Type 2 diabetes is a growing epidemic both in the United States and around the world. Nearly 10 percent of American adults have type 2 diabetes, and 25 percent have prediabetes; these numbers are only continuing to rise, with a shocking one-third of U.S. adults projected to have diabetes by 2050. (1, 2, 3)
While type 2 diabetes was once considered a “disease of affluence,” its numbers are exploding in middle- and low-income countries, mainly due to the global spread of the nutrient-poor Western diet. (4) Type 2 diabetes is also no longer limited to middle-aged and older adults; children and young people are increasingly being diagnosed with type 2 diabetes, significantly increasing their risks of many other chronic diseases throughout their lifespans.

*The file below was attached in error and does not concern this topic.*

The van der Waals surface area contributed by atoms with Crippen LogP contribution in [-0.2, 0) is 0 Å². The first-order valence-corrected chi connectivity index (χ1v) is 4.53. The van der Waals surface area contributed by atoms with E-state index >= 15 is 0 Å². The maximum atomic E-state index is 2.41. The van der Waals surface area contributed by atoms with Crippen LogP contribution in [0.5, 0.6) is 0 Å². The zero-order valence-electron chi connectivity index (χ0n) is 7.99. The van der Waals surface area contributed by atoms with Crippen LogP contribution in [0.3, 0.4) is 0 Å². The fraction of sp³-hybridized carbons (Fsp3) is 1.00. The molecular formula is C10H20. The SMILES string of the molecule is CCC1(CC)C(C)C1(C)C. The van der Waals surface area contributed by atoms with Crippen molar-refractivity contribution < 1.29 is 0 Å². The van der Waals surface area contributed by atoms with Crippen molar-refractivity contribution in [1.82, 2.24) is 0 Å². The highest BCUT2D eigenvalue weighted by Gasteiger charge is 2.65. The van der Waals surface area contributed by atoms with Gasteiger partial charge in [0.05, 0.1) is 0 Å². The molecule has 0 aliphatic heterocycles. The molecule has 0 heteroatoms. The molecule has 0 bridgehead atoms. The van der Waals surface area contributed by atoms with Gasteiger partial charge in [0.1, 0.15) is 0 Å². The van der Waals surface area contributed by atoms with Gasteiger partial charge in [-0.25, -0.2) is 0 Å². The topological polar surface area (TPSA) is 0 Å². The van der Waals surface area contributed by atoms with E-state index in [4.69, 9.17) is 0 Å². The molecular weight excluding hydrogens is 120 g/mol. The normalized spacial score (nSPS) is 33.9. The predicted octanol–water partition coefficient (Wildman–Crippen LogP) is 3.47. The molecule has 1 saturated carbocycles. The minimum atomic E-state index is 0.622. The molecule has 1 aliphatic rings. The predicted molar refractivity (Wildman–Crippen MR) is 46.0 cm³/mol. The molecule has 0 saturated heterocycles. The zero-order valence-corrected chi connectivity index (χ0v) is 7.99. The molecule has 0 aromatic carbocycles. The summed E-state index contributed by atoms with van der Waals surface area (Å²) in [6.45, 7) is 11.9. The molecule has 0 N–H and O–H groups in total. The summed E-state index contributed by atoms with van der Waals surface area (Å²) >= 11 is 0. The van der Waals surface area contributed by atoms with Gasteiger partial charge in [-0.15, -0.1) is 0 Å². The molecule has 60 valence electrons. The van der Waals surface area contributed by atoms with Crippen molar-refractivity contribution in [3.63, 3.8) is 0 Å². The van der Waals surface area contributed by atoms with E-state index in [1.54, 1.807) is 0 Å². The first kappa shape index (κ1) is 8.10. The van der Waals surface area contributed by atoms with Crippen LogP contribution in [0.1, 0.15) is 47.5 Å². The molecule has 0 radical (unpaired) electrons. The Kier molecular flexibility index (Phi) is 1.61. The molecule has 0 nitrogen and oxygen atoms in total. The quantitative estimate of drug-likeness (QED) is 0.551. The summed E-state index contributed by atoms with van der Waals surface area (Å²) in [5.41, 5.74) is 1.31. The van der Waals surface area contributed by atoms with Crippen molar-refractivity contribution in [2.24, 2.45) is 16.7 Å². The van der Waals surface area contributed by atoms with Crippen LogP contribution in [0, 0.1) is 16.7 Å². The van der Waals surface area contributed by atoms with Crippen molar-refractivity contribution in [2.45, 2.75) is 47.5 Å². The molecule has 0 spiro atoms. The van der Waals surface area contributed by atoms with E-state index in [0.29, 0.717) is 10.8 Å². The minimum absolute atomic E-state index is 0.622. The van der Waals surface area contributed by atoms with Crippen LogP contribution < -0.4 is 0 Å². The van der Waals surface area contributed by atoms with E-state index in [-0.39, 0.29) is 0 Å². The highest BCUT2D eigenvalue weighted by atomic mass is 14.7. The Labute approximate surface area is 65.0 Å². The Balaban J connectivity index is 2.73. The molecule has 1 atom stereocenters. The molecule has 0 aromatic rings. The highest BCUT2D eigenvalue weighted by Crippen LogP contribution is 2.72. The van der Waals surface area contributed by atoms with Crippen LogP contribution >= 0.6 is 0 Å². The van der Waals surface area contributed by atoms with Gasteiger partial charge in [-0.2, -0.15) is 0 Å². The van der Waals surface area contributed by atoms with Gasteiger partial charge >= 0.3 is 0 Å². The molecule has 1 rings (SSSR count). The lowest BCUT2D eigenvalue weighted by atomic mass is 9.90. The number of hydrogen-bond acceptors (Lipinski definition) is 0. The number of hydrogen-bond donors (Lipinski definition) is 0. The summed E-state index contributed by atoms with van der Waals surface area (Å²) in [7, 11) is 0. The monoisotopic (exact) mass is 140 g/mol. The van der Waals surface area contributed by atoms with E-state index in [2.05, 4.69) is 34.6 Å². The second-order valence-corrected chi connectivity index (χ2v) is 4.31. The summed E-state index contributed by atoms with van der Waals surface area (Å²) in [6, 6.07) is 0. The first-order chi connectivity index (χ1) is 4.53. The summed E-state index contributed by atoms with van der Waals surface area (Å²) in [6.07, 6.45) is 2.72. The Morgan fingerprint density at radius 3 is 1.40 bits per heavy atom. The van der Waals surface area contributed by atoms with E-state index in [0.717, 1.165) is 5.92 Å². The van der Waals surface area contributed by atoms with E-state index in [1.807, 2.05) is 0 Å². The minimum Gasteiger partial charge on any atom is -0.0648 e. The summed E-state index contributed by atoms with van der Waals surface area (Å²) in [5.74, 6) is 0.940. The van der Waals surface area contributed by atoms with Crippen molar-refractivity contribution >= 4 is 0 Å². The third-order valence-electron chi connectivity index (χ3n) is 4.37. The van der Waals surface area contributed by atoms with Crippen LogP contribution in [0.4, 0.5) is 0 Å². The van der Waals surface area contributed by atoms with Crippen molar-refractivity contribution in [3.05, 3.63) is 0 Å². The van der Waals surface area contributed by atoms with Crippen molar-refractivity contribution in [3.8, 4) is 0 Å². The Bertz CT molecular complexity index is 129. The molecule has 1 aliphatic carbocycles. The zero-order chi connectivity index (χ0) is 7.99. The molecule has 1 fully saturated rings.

The conventional medicine approach for treating type 2 diabetes, long centered around a “wait and see” mentality and drug therapy, isn’t working to stem the tide of these epidemic numbers, nor are preventive strategies emphasized.